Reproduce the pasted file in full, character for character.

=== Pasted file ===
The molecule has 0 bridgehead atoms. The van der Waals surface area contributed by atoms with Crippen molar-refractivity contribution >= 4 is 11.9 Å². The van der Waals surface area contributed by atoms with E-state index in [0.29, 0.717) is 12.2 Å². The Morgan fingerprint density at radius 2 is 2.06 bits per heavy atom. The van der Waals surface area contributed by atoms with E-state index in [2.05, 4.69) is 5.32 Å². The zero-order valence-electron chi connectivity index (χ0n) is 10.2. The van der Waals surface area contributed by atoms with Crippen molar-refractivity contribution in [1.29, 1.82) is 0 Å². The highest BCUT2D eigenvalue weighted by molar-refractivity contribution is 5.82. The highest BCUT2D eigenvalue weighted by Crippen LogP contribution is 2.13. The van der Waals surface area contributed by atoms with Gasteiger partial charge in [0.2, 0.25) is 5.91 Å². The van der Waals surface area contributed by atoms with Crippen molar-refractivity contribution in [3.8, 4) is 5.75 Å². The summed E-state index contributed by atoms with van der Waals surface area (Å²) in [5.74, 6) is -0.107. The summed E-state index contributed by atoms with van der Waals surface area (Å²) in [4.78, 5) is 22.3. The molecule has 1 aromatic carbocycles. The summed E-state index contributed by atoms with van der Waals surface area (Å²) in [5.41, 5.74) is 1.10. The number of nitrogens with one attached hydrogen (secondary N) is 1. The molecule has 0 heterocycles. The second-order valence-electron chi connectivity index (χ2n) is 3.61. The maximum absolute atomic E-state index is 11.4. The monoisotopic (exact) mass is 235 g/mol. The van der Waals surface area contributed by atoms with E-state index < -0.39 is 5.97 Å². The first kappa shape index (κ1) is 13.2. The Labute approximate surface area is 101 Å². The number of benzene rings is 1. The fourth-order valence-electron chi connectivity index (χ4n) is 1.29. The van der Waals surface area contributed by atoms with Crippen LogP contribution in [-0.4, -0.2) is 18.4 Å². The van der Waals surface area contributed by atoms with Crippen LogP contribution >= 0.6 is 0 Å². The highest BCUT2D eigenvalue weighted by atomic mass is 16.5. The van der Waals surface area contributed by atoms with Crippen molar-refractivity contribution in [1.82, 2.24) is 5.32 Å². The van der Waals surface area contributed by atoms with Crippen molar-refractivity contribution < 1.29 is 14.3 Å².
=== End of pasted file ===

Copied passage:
The molecule has 0 bridgehead atoms. The van der Waals surface area contributed by atoms with Crippen molar-refractivity contribution >= 4 is 11.9 Å². The van der Waals surface area contributed by atoms with E-state index in [0.29, 0.717) is 12.2 Å². The Morgan fingerprint density at radius 2 is 2.06 bits per heavy atom. The van der Waals surface area contributed by atoms with E-state index in [2.05, 4.69) is 5.32 Å². The zero-order valence-electron chi connectivity index (χ0n) is 10.2. The van der Waals surface area contributed by atoms with Crippen molar-refractivity contribution in [1.29, 1.82) is 0 Å². The highest BCUT2D eigenvalue weighted by molar-refractivity contribution is 5.82. The highest BCUT2D eigenvalue weighted by Crippen LogP contribution is 2.13. The van der Waals surface area contributed by atoms with Gasteiger partial charge in [0.2, 0.25) is 5.91 Å². The van der Waals surface area contributed by atoms with Crippen molar-refractivity contribution in [3.8, 4) is 5.75 Å². The summed E-state index contributed by atoms with van der Waals surface area (Å²) in [5.74, 6) is -0.107. The summed E-state index contributed by atoms with van der Waals surface area (Å²) in [4.78, 5) is 22.3. The molecule has 1 aromatic carbocycles. The summed E-state index contributed by atoms with van der Waals surface area (Å²) in [5.41, 5.74) is 1.10. The number of nitrogens with one attached hydrogen (secondary N) is 1. The molecule has 0 heterocycles. The second-order valence-electron chi connectivity index (χ2n) is 3.61. The maximum absolute atomic E-state index is 11.4. The monoisotopic (exact) mass is 235 g/mol. The van der Waals surface area contributed by atoms with E-state index < -0.39 is 5.97 Å². The first kappa shape index (κ1) is 13.2. The Labute approximate surface area is 101 Å². The number of benzene rings is 1. The fourth-order valence-electron chi connectivity index (χ4n) is 1.29. The van der Waals surface area contributed by atoms with Crippen LogP contribution in [-0.4, -0.2) is 18.4 Å². The van der Waals surface area contributed by atoms with Crippen LogP contribution >= 0.6 is 0 Å². The highest BCUT2D eigenvalue weighted by atomic mass is 16.5. The van der Waals surface area contributed by atoms with Crippen molar-refractivity contribution in [1.82, 2.24) is 5.32 Å². The van der Waals surface area contributed by atoms with Crippen molar-refractivity contribution < 1.29 is 14.3 Å².